Ways to Settle Your Tax Debt (Part 1): Payment Plans

Is your tax debt more than you can afford? Not sure what to do?

Dealing with the IRS can be stressful. You keep getting notices. You know interest and penalties are piling up. You’re not sure what to do.

Here’s some good news…The IRS is willing to work with you. 

For example, payment plans (sometimes known as an installment agreement) allow you to pay off tax debt in more manageable bites. 

There are a couple different IRS payment plan options to consider. Let’s take a closer look at each option, discover if you’re eligible, and find out how to apply for an installment agreement.

IRS Payment Plans

A payment plan is an agreement with the IRS to pay tax debt within a certain time frame. If you believe you can pay all your tax debt within that time period, consider applying for a payment plan. 

Here are some options:

Pay Now

If you have the resources to pay your entire tax debt, this is probably your best option. It may temporarily put a strain on your budget, but you won’t have to deal with any additional expenses compared to other payment plans.

If you choose to pay now, there will be NO setup fee, extra penalties, or accrued interest.

Pay the full amount you owe from a checking or savings account with Direct Pay. You can also pay by check, money order, or debit/credit card. Extra fees are applied when using a credit/debit card.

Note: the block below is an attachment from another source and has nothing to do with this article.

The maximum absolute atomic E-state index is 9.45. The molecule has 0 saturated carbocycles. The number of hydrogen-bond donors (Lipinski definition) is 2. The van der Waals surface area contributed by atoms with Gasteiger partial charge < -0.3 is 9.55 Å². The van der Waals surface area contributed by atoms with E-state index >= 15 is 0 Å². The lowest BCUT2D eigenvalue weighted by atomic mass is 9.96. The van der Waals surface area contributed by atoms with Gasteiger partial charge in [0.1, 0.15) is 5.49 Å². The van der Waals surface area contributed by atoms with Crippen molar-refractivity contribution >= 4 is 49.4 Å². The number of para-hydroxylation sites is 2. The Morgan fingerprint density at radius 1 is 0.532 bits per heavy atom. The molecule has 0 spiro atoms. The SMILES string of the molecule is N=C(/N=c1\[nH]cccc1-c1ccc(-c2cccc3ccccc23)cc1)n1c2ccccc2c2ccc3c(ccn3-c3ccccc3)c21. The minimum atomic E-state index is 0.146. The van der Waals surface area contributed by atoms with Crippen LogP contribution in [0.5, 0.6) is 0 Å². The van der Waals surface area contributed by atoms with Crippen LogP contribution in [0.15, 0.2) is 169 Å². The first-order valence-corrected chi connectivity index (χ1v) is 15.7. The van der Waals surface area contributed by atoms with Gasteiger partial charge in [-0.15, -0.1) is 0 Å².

Extra bonus: Your tax debt is settled…no more dealing with the IRS!

Short-Term Payment Plan

You may be eligible to apply online for a short-term payment plan if you owe less than $100,000 in combined tax, penalties, and interest.  

If you think you can pay your tax debt in 120 days or less, you may be eligible to apply for a short-term payment plan online.

If you need a little extra time (between 120 and 180 days) you can apply by phone, mail, or in-person.

Short-term payment plans have no setup fee. You will, however, be charged accrued penalties and interest until the balance is paid in full.

Long-Term Payment Plan

Long-term installment agreements give you two options to pay monthly. You may be eligible to apply online if you owe $50,000 or less in combined tax, penalties, and interest. You also need to have all your tax returns filed.

Paying with Automatic Withdrawals

You can save a little money if your long-term payment plan is automatically withdrawn from a bank account (Direct Debit). 

The setup fee for an automatic withdrawal long-term payment plan is $31 if you apply online ($107 if you apply by phone, mail, or in-person).
This fee may be waived if you qualify for Low Income Taxpayer Status.

Paying without Automatic Withdrawals 

If you choose to pay each month without automatic Direct Debit–like check, money orders, credit/debit cards or non-automated transfers through your bank account, the setup fee will cost extra.

If you apply online for pay each month (non-Direct Debit) the setup fee is $149. Those applying by phone, mail, or in-person will be charged a $225 setup feel. 

Those meeting the Low Income Taxpayer Status have a reduced ($43) setup fee which may later be reimbursed if certain conditions are met.

As will all payment plans, you will also be responsible for paying accrued penalties and interest until the balance is paid in full.